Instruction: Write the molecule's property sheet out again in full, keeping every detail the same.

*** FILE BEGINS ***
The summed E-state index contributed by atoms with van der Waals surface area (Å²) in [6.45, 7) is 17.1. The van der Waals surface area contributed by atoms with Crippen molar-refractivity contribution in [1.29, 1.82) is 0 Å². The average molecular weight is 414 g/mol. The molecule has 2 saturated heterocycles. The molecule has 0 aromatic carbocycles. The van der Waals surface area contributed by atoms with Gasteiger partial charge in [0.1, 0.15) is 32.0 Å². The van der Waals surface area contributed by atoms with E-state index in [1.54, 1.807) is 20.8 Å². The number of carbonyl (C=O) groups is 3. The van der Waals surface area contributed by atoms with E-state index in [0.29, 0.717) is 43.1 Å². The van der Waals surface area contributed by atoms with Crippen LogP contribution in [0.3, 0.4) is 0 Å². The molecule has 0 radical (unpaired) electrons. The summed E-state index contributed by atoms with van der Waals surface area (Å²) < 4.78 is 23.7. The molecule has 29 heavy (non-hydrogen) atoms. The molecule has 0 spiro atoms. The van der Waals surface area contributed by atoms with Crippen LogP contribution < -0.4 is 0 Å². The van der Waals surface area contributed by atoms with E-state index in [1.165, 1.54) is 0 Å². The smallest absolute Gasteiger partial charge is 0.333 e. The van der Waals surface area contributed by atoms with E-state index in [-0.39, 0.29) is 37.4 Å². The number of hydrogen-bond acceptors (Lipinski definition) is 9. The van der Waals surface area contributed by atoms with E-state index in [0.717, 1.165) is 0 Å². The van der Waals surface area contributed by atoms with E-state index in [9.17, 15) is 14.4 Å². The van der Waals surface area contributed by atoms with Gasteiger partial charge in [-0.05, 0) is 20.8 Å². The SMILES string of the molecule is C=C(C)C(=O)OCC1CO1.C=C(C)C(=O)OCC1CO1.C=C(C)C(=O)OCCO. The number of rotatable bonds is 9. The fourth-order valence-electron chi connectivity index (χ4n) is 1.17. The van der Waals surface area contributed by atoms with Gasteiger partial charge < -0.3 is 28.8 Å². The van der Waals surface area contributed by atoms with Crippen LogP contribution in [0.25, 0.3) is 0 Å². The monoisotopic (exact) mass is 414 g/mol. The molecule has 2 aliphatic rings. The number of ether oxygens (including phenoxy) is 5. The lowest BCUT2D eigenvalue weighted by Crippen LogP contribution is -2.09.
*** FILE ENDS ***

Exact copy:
The summed E-state index contributed by atoms with van der Waals surface area (Å²) in [6.45, 7) is 17.1. The van der Waals surface area contributed by atoms with Crippen molar-refractivity contribution in [1.29, 1.82) is 0 Å². The average molecular weight is 414 g/mol. The molecule has 2 saturated heterocycles. The molecule has 0 aromatic carbocycles. The van der Waals surface area contributed by atoms with Gasteiger partial charge in [0.1, 0.15) is 32.0 Å². The van der Waals surface area contributed by atoms with E-state index in [1.54, 1.807) is 20.8 Å². The number of carbonyl (C=O) groups is 3. The van der Waals surface area contributed by atoms with E-state index in [0.29, 0.717) is 43.1 Å². The van der Waals surface area contributed by atoms with Crippen LogP contribution in [0.3, 0.4) is 0 Å². The molecule has 0 radical (unpaired) electrons. The summed E-state index contributed by atoms with van der Waals surface area (Å²) < 4.78 is 23.7. The molecule has 29 heavy (non-hydrogen) atoms. The molecule has 0 spiro atoms. The van der Waals surface area contributed by atoms with Crippen LogP contribution < -0.4 is 0 Å². The van der Waals surface area contributed by atoms with E-state index in [1.165, 1.54) is 0 Å². The smallest absolute Gasteiger partial charge is 0.333 e. The van der Waals surface area contributed by atoms with E-state index in [-0.39, 0.29) is 37.4 Å². The number of hydrogen-bond acceptors (Lipinski definition) is 9. The van der Waals surface area contributed by atoms with E-state index in [0.717, 1.165) is 0 Å². The van der Waals surface area contributed by atoms with E-state index in [9.17, 15) is 14.4 Å². The van der Waals surface area contributed by atoms with Gasteiger partial charge in [-0.05, 0) is 20.8 Å². The SMILES string of the molecule is C=C(C)C(=O)OCC1CO1.C=C(C)C(=O)OCC1CO1.C=C(C)C(=O)OCCO. The number of rotatable bonds is 9. The fourth-order valence-electron chi connectivity index (χ4n) is 1.17. The van der Waals surface area contributed by atoms with Gasteiger partial charge < -0.3 is 28.8 Å². The van der Waals surface area contributed by atoms with Crippen LogP contribution in [0.25, 0.3) is 0 Å². The monoisotopic (exact) mass is 414 g/mol. The molecule has 2 aliphatic rings. The number of ether oxygens (including phenoxy) is 5. The lowest BCUT2D eigenvalue weighted by Crippen LogP contribution is -2.09.